Lights of the Clione (5.25)
The number of shows I retained enough interest to keep watching (or at least binging to keep up) from each service was about the same. The specific appeal I find in these shows is quite different, though.
I found several titles from Crunchyroll to be entertaining, but not technically strong shows. In contrast, the three titles that got the most attention from me this season were Made in Abyss, Princess Principal, and Altair. These shows get more investment from me because I think they’re just higher quality. Aside from maybe Clione no Akari, which feels more like emotional bait. I don’t care, I bit.
|Tsurezure Children (7.82)
Knight’s & Magic (7.30)
Restaurant to Another World (7.19)
Clean Freak! Aoyama-kun (6.91)
Elegant Yokai Apartment Life (6.82)
A Centaur’s Life (6.30)
Chronos Ruler (6.14)
Netsuzou TRap (5.59)
The Reflection (4.70)
|Vatican Miracle Examiner (6.13)|
Here’s where it gets kind of interesting. I did try a lot more shows on Crunchyroll than I did on Anime Strike, so it’s not surprising to see more of them in that column. It’s not the total number that is telling here, however, but the percentage.
Keep in mind I don’t pick up every show – just the ones I think could be interesting. That said, I ended up discontinuing more than half (62.5%) the shows I tried on Crunchyroll. Most of them have an aggregate score below 7.0, but not everything I dropped can really be called bad. A few of them, like Tsurezure Children, have been quite well received by the rest of the community all season. These shows just didn’t find enough appeal with me early on to keep me watching.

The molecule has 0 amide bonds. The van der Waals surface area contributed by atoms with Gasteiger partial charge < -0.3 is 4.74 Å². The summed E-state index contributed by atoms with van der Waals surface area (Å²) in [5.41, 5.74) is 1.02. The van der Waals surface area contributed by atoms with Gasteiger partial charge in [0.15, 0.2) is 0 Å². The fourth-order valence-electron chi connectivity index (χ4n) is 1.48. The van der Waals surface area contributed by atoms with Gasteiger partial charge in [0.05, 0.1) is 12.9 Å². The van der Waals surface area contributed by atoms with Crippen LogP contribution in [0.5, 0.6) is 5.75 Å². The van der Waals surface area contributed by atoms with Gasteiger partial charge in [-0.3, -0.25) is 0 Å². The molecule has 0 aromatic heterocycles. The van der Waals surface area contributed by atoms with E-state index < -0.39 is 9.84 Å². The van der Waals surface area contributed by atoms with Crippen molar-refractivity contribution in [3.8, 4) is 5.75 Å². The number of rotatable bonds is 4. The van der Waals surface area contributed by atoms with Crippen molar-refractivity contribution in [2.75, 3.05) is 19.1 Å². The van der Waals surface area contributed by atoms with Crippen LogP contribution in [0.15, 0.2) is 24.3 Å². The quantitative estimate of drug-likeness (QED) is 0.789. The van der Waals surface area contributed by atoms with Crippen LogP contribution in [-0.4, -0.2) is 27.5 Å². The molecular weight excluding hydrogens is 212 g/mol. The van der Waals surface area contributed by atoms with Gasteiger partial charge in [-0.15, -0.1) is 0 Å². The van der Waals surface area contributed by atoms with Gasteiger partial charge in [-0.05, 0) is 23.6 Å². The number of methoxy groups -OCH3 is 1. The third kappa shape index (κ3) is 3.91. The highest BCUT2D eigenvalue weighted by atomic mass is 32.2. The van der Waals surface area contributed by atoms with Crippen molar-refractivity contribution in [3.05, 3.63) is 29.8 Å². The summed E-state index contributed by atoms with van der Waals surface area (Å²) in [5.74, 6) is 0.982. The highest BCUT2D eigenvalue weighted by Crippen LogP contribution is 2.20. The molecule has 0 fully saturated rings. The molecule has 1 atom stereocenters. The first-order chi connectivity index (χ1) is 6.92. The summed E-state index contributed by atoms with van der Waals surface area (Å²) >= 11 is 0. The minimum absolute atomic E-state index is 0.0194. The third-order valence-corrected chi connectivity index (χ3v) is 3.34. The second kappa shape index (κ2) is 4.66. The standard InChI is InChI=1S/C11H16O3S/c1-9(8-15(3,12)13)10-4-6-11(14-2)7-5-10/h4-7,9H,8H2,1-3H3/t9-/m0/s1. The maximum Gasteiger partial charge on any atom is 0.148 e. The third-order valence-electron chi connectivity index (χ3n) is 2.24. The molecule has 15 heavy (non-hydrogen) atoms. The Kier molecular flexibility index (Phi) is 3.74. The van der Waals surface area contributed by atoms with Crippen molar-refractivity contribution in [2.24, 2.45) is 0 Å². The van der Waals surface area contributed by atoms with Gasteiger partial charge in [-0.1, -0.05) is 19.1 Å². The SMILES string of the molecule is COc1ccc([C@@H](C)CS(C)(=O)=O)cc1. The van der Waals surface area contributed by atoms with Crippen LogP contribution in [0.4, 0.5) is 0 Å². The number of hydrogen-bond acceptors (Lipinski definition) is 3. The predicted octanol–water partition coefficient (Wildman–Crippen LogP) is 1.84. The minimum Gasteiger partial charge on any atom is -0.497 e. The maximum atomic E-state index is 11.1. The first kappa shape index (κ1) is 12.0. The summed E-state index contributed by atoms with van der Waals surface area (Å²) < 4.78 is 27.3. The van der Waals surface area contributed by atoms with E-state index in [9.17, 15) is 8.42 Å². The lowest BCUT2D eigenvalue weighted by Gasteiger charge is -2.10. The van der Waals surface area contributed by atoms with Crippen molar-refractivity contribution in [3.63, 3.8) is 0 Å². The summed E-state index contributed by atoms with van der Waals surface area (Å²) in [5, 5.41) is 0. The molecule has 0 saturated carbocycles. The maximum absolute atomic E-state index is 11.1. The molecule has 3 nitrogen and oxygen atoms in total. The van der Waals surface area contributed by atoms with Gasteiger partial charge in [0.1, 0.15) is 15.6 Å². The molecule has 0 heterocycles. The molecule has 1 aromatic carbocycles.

While I also dropped a lot of shows simply for the sake of time, I did find many of them to have poor storytelling or execution. In any case, Vatican Miracle Examiner was the only title on Anime Strike that I gave up on. Had I picked up more shows I might very well have had more entries for the dropped column, but considering only one out of six titles (16%) didn’t go well for me compared to Crunchyroll’s percentage and I think we have a at least some reason to think one is doing better than the other.
So what does all this mean? Am I going to drop Crunchyroll for Anime Strike? Well, no. Crunchyroll still has a much more comprehensive library on top of simulcasts and, while I could still enjoy it all for free, the subscription is worthwhile to skip the ads and save my progress on the queue. But for viewers interested primarily in seasonal streaming, Amazon make a pretty good case for prioritizing their subscription; for this season at least. This is the first time I really examined this, so I’ll have to see if subsequent seasons continue this trend, but it will be interesting to see how the number of subscribers for these services vary in the future. In any case I’ll be looking forward to next season as it’s common knowledge that the best shows come out in Fall.
What do you think of the breakdown of Summer offerings between the two services? Do you agree that Amazon seems to be getting “better” titles? Let me know your thoughts.